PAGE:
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The NHL's salary cap may be on the rise next season.

NHL commissioner Gary Bettman gave the governors a report at their annual meeting on Monday of what the league's executives believe the cap will be next season, based on revenue so far in 2010-11. While Bettman did not make an official announcement, word around the annual meetings is that the cap could rise by as much as $3-million (all currency U.S.) next season to $62.4-million.

The $3-million increase is also based on the assumption the NHL players will invoke their right to bump the projected cap by 5 per cent. They have done so every year since the collective agreement was reached in 2005.

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Bill Daly, the NHL's deputy commissioner, also did not reveal what the governors were told, but did say the annual December forecasts "for the most part have been reasonable projections."

Since the cap is based on the league's hockey related revenues, this is good news for the NHL. However, it does not mean the league's revenues are rising dramatically after being flat in the two years since the recession hit.

Most of the increase is likely because of the continued strength of the Canadian dollar and strong ticket sales by most of the NHL's six Canadian teams. The Montreal Canadiens lead the league in attendance this season with an average crowd of 21,273, while the Toronto Maple Leafs, who average 19,292 fans a game, are the top team in terms of revenue.

An increase will not be greeted with universal applause from the governors, though. If the cap hits $62.4-million, that means the floor, or the minimum payroll allowed, will be $46.4-million. That will be a tough one to swallow for the league's low-revenue clubs.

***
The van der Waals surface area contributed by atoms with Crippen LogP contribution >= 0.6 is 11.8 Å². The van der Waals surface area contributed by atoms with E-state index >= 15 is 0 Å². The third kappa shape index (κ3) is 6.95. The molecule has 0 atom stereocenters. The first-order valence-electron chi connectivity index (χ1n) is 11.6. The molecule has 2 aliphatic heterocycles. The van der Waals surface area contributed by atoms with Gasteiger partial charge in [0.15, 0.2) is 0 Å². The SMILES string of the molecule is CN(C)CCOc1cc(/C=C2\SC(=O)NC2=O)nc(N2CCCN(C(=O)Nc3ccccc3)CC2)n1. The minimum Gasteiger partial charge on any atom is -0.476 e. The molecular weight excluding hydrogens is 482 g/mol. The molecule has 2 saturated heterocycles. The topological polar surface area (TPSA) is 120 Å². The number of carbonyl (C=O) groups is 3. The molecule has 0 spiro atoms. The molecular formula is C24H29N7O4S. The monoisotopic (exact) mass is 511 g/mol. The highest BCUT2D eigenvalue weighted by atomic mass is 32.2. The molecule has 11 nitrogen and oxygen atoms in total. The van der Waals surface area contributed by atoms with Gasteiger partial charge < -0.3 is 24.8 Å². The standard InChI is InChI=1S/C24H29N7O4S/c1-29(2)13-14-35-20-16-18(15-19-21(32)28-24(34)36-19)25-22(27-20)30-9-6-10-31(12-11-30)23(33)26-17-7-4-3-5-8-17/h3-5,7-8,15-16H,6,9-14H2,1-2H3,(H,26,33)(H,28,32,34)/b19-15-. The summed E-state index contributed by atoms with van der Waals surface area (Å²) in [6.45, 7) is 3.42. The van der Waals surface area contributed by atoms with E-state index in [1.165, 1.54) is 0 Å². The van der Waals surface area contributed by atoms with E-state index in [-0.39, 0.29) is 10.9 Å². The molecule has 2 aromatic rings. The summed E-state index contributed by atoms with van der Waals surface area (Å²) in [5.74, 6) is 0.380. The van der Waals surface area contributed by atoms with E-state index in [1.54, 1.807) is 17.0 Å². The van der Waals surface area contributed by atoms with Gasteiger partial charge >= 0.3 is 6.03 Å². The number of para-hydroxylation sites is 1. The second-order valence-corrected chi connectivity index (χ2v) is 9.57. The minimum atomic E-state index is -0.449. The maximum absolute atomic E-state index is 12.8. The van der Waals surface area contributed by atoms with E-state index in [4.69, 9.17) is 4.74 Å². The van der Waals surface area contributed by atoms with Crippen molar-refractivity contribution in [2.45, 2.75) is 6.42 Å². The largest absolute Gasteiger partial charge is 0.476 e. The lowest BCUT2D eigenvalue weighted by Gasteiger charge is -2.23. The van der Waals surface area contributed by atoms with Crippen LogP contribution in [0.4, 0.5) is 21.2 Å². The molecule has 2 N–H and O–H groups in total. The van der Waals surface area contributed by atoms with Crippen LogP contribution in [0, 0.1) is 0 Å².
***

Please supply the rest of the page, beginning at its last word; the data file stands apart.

In other business on Monday, the NHL governors approved the sale of Harley Hotchkiss's 22-per-cent stake in the Calgary Flames. The shares, which are being sold as an estate-planning move, will be purchased by the other partners in the club.

Hotchkiss, 83, said he approached his partners about a year ago and told them at that time that he was facing a medical challenge.

"I believe I'll fight my way through it, but it got me to thinking about what to do with my Flames interests and what to do about my long-range estate planning," Hotchkiss said. "This is a result of that. I've made a deal with my existing partners over that time. Murray [Edwards]is the governor now; he has been for two years. I'll stay as a director and as an alternate governor. They've asked me to stay and participate in the meetings and I will, subject to being able to make a meaningful contribution. From that perspective, it's going to stay the same."

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With a report from Eric Duhatschek

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About the Author
Hockey columnist

A native of Wainfleet, Ont., David Shoalts joined The Globe in 1984 after working at the Calgary Herald, Calgary Sun and Toronto Sun. He graduated in 1978 from Conestoga College and also attended the University of Waterloo. More

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